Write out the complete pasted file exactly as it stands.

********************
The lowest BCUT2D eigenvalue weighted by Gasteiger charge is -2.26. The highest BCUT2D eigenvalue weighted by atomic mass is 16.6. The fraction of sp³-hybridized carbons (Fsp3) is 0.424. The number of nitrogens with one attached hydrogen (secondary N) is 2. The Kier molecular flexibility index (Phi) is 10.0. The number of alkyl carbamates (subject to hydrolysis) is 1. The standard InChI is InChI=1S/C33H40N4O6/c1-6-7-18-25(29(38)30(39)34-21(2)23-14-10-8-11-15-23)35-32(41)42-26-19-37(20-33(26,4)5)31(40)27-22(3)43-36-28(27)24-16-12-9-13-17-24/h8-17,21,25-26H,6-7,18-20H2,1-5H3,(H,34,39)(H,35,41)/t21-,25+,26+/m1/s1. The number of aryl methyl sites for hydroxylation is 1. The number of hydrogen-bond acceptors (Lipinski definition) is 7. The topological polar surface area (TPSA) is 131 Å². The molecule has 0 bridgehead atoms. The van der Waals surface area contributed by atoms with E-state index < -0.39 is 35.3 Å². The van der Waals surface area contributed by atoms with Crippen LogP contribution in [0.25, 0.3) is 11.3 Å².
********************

The lowest BCUT2D eigenvalue weighted by Gasteiger charge is -2.26. The highest BCUT2D eigenvalue weighted by atomic mass is 16.6. The fraction of sp³-hybridized carbons (Fsp3) is 0.424. The number of nitrogens with one attached hydrogen (secondary N) is 2. The Kier molecular flexibility index (Phi) is 10.0. The number of alkyl carbamates (subject to hydrolysis) is 1. The standard InChI is InChI=1S/C33H40N4O6/c1-6-7-18-25(29(38)30(39)34-21(2)23-14-10-8-11-15-23)35-32(41)42-26-19-37(20-33(26,4)5)31(40)27-22(3)43-36-28(27)24-16-12-9-13-17-24/h8-17,21,25-26H,6-7,18-20H2,1-5H3,(H,34,39)(H,35,41)/t21-,25+,26+/m1/s1. The number of aryl methyl sites for hydroxylation is 1. The number of hydrogen-bond acceptors (Lipinski definition) is 7. The topological polar surface area (TPSA) is 131 Å². The molecule has 0 bridgehead atoms. The van der Waals surface area contributed by atoms with E-state index < -0.39 is 35.3 Å². The van der Waals surface area contributed by atoms with Crippen LogP contribution in [0.25, 0.3) is 11.3 Å².